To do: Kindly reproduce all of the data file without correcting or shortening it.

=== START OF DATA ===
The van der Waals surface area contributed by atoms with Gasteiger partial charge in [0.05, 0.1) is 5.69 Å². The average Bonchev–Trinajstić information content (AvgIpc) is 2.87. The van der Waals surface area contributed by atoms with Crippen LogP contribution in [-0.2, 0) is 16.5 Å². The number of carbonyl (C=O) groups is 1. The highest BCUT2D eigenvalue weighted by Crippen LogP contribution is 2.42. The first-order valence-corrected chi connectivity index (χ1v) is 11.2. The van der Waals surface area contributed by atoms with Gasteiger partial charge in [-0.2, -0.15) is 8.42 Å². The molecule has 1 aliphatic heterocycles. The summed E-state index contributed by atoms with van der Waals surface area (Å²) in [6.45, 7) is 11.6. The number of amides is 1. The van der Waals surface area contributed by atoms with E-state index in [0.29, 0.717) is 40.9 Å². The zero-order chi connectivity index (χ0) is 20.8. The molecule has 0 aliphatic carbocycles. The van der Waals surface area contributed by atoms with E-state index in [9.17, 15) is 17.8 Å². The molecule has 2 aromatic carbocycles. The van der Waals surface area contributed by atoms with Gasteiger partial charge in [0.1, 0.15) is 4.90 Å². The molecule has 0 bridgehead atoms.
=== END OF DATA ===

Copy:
The van der Waals surface area contributed by atoms with Gasteiger partial charge in [0.05, 0.1) is 5.69 Å². The average Bonchev–Trinajstić information content (AvgIpc) is 2.87. The van der Waals surface area contributed by atoms with Crippen LogP contribution in [-0.2, 0) is 16.5 Å². The number of carbonyl (C=O) groups is 1. The highest BCUT2D eigenvalue weighted by Crippen LogP contribution is 2.42. The first-order valence-corrected chi connectivity index (χ1v) is 11.2. The van der Waals surface area contributed by atoms with Gasteiger partial charge in [-0.2, -0.15) is 8.42 Å². The molecule has 1 aliphatic heterocycles. The summed E-state index contributed by atoms with van der Waals surface area (Å²) in [6.45, 7) is 11.6. The number of amides is 1. The van der Waals surface area contributed by atoms with E-state index in [0.29, 0.717) is 40.9 Å². The zero-order chi connectivity index (χ0) is 20.8. The molecule has 0 aliphatic carbocycles. The van der Waals surface area contributed by atoms with E-state index in [9.17, 15) is 17.8 Å². The molecule has 2 aromatic carbocycles. The van der Waals surface area contributed by atoms with Gasteiger partial charge in [0.1, 0.15) is 4.90 Å². The molecule has 0 bridgehead atoms.